Accurate and precise coding is extremely important in the health care industry. In addition to reimbursement, it is the key to benchmarking, quality assessment, research, public health reporting, and strategic planning. The current coding system in the United States, ICD-9-CM (International Classification of Diseases, 9th edition, Clinical Modification), has become outdated and obsolete. It is no longer capable of addressing the increasing pressure for more specific codes, particularly codes that can keep up with new technology and advances in medical knowledge.

Due to these constraints, there has been increasing pressure to implement ICD-10-CM (International Classification of Diseases, 10th edition, Clinical Modification) and ICD-10-PCS (International Classification of Diseases, 10th edition, Procedure Coding System), which provide greater specificity in reporting medical conditions and procedures. ICD-10-CM is a clinical modification of the World Health Organization’s ICD-10 for use in the United States, one of the last of the developed countries to make the decision to move to ICD-10.

The need to replace ICD-9-CM was originally identified in 1993, when the National Committee on Vital and Health Statistics (NCVHS) reported that ICD-9-CM was rapidly becoming outdated and recommended immediate US commitment to developing a migration to ICD-10 for morbidity and mortality coding. Similarly, the Health Care Financing Administration, now the Centers for Medicare and Medicaid Services, recommended that steps should be taken to improve the flexibility of ICD-9-CM or replace it after the year 2000.

In November, NCVHS voted to recommended that the Secretary of the Department of Health and Human Services take steps to adopt ICD-10-CM and ICD-10-PCS as the Health Insurance Portability and Accountability Act (HIPAA) standards for national implementation as a replacement for current uses of ICD-9-CM, Volumes 1, 2, and 3. A notice of proposed rule making is the next formal step in the process.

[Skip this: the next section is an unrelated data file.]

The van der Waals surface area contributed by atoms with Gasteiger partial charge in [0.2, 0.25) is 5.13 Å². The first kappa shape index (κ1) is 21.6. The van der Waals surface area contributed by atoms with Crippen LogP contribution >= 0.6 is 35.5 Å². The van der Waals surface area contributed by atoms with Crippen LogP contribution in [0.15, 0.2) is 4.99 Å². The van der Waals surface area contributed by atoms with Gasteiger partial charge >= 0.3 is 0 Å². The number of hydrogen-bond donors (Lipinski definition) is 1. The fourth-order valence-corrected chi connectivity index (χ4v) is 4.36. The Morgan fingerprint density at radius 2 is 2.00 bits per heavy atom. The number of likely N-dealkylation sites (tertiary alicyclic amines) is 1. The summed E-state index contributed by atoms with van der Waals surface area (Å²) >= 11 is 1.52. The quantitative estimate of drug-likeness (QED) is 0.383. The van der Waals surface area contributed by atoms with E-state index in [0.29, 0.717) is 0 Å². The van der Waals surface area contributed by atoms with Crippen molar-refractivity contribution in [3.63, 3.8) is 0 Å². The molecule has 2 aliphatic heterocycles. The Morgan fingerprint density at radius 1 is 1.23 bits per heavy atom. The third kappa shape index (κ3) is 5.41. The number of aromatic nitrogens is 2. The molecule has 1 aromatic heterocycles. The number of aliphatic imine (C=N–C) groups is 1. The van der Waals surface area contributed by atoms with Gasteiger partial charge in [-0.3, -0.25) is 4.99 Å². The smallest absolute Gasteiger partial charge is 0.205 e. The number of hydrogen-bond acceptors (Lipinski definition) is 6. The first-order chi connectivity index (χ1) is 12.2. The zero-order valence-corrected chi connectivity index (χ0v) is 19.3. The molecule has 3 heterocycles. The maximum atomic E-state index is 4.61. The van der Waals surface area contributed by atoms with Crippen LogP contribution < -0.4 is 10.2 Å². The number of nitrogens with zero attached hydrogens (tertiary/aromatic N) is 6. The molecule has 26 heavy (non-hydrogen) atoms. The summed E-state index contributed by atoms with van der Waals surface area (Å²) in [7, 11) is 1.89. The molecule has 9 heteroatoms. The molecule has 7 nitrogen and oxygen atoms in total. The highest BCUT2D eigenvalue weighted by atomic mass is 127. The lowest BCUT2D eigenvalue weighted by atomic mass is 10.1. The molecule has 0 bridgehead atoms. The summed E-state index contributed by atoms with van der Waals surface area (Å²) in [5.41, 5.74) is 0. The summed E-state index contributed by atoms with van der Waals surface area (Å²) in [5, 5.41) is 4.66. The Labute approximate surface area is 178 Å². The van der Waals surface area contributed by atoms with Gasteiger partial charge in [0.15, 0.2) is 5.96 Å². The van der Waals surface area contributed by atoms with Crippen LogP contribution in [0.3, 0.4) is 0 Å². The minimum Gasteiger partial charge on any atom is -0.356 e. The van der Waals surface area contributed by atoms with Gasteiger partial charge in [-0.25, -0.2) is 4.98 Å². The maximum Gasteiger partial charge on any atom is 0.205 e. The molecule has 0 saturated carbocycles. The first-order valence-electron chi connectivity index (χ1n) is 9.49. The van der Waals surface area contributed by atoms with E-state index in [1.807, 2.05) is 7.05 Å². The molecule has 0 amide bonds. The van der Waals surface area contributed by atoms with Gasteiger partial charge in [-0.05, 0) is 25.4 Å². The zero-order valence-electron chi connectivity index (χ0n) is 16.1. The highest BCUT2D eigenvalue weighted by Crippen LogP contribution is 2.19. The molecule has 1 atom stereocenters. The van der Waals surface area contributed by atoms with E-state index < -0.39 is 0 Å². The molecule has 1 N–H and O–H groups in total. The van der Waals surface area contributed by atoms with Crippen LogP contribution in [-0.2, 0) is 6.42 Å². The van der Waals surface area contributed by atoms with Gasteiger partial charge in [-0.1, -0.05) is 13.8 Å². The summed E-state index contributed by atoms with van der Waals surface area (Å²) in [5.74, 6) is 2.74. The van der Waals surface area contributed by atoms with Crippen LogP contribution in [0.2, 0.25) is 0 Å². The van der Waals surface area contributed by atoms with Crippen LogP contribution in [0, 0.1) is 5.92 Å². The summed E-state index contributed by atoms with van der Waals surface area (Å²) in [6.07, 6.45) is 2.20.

Estimated costs of implementation of ICD-10-CM and ICD-10-PCS are between $425 million and $1.15 billion, according to “The Costs and Benefits of Moving to the ICD-10 Code Sets,” a report commissioned by RAND at the request of NCVHS. These costs are far outweighed by future benefits, which include facilitating improvements to the quality of care and patient safety, fewer rejected claims, improved information for disease management, and more accurate reimbursement rates for emerging technologies. Additionally, a field study conducted by American Health Information Management Association and the American Hospital Association earlier this year not only shows that ICD-10-CM is a significant improvement over ICD-9-CM, but can actually be implemented without excessive staff training costs or changes in documentation.

Any delay in adoption of ICD-10-CM and ICD-10-PCS will only cause an increase in future implementation costs. Significant costs, both direct and indirect, are being incurred by continued use of severely outdated and limited coding systems. For example, failure of our coding systems to keep pace with medical advances results in the use of vague or incorrect codes and excessive reliance on supporting paper documentation. Considerable cost savings and improved patient care can be achieved through more accurate, complete, and detailed data provided by better coding systems. This will improve the ability to measure the quality, safety, and efficacy of health care and enhance health policy decision-making.

Linda Kloss, MA, RHIA, is executive vice president and CEO, American Health Information Management Association, Chicago.